Conium maculatum L.


Conium maculatum, Poison-Hemlock is a biennial herbaceous plant in the carrot family (Apiaceae) that grows 3-8 ft. (0.9-2.4 m) tall. Stems are stout, hollow, ridged, and purple-spotted. C. maculatum has a thick, white taproot that may easily be mistaken for wild parsnips. All plant parts are poisonous; however, the seeds contain the highest concentration of poison. C. maculatum is native to Africa, temperate and tropical Asia and Europe.
Leaves are shiny green, 3-4 times pinnately compound, and clasp the stem at the swollen nodes. Crushed foliage and roots have a disagreeable, parsnip-like odor.
Flowers are small, white, and held in umbels about 3 in. (7.6 cm) across (appearing in early summer).
C. maculatum reproduces from seed. Fruits are ridged and flattened, and each fruit holds two seeds.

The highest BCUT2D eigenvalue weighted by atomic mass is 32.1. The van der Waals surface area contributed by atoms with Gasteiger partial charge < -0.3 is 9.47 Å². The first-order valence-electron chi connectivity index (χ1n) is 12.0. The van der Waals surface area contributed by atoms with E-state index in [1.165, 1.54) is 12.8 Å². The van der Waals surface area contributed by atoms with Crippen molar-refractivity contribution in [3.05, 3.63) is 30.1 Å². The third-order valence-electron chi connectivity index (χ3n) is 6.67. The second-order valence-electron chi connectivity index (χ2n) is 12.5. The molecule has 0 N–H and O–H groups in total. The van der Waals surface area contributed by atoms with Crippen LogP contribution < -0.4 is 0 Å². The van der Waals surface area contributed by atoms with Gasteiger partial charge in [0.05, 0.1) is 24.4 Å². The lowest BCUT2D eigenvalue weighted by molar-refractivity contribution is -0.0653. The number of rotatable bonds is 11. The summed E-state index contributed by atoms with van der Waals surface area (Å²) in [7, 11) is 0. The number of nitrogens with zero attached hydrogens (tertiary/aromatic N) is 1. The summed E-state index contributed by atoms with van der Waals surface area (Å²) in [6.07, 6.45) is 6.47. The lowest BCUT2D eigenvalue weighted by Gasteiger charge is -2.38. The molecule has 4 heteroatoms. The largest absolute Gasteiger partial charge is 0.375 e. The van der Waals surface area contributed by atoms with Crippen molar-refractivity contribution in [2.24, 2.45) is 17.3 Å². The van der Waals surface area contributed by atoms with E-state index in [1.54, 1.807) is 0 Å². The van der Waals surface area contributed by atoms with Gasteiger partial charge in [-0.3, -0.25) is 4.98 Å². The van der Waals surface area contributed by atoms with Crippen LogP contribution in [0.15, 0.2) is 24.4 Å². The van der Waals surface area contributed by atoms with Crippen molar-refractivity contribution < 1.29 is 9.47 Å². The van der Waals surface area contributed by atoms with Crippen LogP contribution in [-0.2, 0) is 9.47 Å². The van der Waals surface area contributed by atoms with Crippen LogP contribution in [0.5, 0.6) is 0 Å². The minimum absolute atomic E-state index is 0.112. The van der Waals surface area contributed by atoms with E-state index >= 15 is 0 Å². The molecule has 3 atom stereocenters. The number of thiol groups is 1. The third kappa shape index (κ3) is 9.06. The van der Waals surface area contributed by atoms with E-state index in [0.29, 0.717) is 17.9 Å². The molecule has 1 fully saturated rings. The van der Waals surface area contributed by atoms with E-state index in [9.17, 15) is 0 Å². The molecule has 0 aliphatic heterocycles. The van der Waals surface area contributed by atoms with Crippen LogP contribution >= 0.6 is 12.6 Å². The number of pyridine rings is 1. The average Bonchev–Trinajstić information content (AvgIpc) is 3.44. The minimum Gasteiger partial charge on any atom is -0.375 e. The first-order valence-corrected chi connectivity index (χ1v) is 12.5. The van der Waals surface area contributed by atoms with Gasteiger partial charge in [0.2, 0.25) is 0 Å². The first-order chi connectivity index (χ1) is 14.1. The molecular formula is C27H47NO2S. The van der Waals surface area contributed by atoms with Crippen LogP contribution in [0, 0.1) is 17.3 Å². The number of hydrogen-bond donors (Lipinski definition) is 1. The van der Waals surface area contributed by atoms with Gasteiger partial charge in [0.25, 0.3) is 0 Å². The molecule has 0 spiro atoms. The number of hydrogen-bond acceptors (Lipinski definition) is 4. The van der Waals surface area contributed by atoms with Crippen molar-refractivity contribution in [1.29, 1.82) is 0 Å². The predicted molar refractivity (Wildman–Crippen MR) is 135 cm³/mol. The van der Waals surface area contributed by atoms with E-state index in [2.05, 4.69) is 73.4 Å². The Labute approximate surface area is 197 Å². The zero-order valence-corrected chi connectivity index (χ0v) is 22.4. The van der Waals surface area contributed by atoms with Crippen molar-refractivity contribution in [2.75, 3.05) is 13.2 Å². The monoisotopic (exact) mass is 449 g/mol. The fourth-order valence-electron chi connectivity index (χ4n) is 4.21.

Ecological Threat
C. maculatum contains highly poisonous alkaloids toxic to mammals. Human deaths have occurred from harvesting and consuming the roots as wild carrots or parsnips. C. maculatum quickly colonizes disturbed habitats such as roadsides, old fields, fencerows and ditches. In natural areas it can displace native plant species and prefers riparian habitats. Many U.S states have listed C. maculatum as a noxious weed.


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EDDMapS Distribution

EDDMapS Distribution - This map is incomplete and is based only on current site and county level reports made by experts, herbaria, and literature. For more information, visit www.eddmaps.org

State Regulated List

State Regulated List - This map identifies those states that list this species on their regulated list. For more information, visit Invasive.org

Taxonomic Rank

Kingdom: Plantae
Phylum: Magnoliophyta
Class: Magnoliopsida
Subclass: Rosidae
Order: Apiales
Family: Apiaceae
Genus: Conium
Subject: Conium maculatum L.

Synonyms and Other Names

Other Common Names:
poison hemlock, deadly hemlock, poison parsley


Plants - Forbs/Herbs